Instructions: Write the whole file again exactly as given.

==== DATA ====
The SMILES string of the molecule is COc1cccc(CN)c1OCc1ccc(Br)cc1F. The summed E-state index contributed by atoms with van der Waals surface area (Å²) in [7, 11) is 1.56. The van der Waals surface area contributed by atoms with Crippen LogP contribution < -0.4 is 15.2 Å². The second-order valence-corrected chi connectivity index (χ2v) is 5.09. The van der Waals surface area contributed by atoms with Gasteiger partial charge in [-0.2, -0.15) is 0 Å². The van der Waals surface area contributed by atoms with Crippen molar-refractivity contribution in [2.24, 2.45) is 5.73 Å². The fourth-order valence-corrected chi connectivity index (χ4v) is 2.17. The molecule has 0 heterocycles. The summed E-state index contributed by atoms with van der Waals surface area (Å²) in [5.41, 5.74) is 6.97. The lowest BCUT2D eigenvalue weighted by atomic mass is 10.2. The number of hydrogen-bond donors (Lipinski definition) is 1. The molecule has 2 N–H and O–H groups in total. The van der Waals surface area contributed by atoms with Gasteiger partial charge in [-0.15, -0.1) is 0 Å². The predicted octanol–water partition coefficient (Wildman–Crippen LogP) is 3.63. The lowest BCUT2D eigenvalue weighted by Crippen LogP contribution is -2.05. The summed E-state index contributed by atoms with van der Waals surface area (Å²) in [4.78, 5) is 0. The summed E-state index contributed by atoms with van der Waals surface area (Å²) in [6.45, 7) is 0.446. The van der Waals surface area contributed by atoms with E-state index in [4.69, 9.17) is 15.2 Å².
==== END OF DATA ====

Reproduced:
The SMILES string of the molecule is COc1cccc(CN)c1OCc1ccc(Br)cc1F. The summed E-state index contributed by atoms with van der Waals surface area (Å²) in [7, 11) is 1.56. The van der Waals surface area contributed by atoms with Crippen LogP contribution < -0.4 is 15.2 Å². The second-order valence-corrected chi connectivity index (χ2v) is 5.09. The van der Waals surface area contributed by atoms with Gasteiger partial charge in [-0.2, -0.15) is 0 Å². The van der Waals surface area contributed by atoms with Crippen molar-refractivity contribution in [2.24, 2.45) is 5.73 Å². The fourth-order valence-corrected chi connectivity index (χ4v) is 2.17. The molecule has 0 heterocycles. The summed E-state index contributed by atoms with van der Waals surface area (Å²) in [5.41, 5.74) is 6.97. The lowest BCUT2D eigenvalue weighted by atomic mass is 10.2. The number of hydrogen-bond donors (Lipinski definition) is 1. The molecule has 2 N–H and O–H groups in total. The van der Waals surface area contributed by atoms with Gasteiger partial charge in [-0.15, -0.1) is 0 Å². The predicted octanol–water partition coefficient (Wildman–Crippen LogP) is 3.63. The lowest BCUT2D eigenvalue weighted by Crippen LogP contribution is -2.05. The summed E-state index contributed by atoms with van der Waals surface area (Å²) in [4.78, 5) is 0. The summed E-state index contributed by atoms with van der Waals surface area (Å²) in [6.45, 7) is 0.446. The van der Waals surface area contributed by atoms with E-state index in [4.69, 9.17) is 15.2 Å².